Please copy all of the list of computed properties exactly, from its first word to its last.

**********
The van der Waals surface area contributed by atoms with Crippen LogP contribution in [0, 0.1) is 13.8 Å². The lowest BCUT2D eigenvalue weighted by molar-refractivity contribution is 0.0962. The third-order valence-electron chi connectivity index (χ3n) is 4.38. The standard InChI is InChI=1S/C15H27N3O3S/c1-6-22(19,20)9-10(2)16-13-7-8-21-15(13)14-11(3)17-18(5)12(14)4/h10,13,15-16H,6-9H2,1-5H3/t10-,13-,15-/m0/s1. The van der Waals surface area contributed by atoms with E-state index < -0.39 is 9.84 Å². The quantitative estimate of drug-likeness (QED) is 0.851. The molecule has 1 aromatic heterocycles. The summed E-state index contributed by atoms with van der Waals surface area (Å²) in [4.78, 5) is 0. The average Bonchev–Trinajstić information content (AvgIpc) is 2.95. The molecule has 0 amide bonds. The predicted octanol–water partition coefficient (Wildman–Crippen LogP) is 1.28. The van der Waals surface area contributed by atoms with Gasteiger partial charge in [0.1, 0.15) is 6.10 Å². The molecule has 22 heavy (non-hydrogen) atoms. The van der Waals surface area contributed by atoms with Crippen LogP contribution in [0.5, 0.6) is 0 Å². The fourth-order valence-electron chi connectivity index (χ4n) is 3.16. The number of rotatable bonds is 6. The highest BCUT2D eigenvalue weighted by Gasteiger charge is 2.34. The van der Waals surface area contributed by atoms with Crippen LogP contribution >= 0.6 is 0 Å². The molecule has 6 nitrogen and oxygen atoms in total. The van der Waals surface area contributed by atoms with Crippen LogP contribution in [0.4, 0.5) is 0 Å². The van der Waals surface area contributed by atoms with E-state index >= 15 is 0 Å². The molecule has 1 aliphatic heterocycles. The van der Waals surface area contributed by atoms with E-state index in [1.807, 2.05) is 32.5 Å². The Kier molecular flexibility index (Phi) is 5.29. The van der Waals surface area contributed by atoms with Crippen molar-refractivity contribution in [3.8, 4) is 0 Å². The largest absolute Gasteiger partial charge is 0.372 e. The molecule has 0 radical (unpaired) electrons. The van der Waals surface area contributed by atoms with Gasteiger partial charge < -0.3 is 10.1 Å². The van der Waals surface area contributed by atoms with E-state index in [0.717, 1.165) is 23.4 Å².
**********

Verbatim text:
The van der Waals surface area contributed by atoms with Crippen LogP contribution in [0, 0.1) is 13.8 Å². The lowest BCUT2D eigenvalue weighted by molar-refractivity contribution is 0.0962. The third-order valence-electron chi connectivity index (χ3n) is 4.38. The standard InChI is InChI=1S/C15H27N3O3S/c1-6-22(19,20)9-10(2)16-13-7-8-21-15(13)14-11(3)17-18(5)12(14)4/h10,13,15-16H,6-9H2,1-5H3/t10-,13-,15-/m0/s1. The van der Waals surface area contributed by atoms with E-state index < -0.39 is 9.84 Å². The quantitative estimate of drug-likeness (QED) is 0.851. The molecule has 1 aromatic heterocycles. The summed E-state index contributed by atoms with van der Waals surface area (Å²) in [4.78, 5) is 0. The average Bonchev–Trinajstić information content (AvgIpc) is 2.95. The molecule has 0 amide bonds. The predicted octanol–water partition coefficient (Wildman–Crippen LogP) is 1.28. The van der Waals surface area contributed by atoms with Gasteiger partial charge in [0.1, 0.15) is 6.10 Å². The molecule has 22 heavy (non-hydrogen) atoms. The van der Waals surface area contributed by atoms with Crippen LogP contribution in [0.5, 0.6) is 0 Å². The fourth-order valence-electron chi connectivity index (χ4n) is 3.16. The number of rotatable bonds is 6. The highest BCUT2D eigenvalue weighted by Gasteiger charge is 2.34. The van der Waals surface area contributed by atoms with Crippen LogP contribution >= 0.6 is 0 Å². The molecule has 6 nitrogen and oxygen atoms in total. The van der Waals surface area contributed by atoms with Crippen LogP contribution in [0.4, 0.5) is 0 Å². The van der Waals surface area contributed by atoms with E-state index >= 15 is 0 Å². The molecule has 1 aliphatic heterocycles. The van der Waals surface area contributed by atoms with E-state index in [1.807, 2.05) is 32.5 Å². The Kier molecular flexibility index (Phi) is 5.29. The van der Waals surface area contributed by atoms with Crippen molar-refractivity contribution in [3.8, 4) is 0 Å². The largest absolute Gasteiger partial charge is 0.372 e. The molecule has 0 radical (unpaired) electrons. The van der Waals surface area contributed by atoms with Gasteiger partial charge < -0.3 is 10.1 Å². The van der Waals surface area contributed by atoms with E-state index in [0.717, 1.165) is 23.4 Å².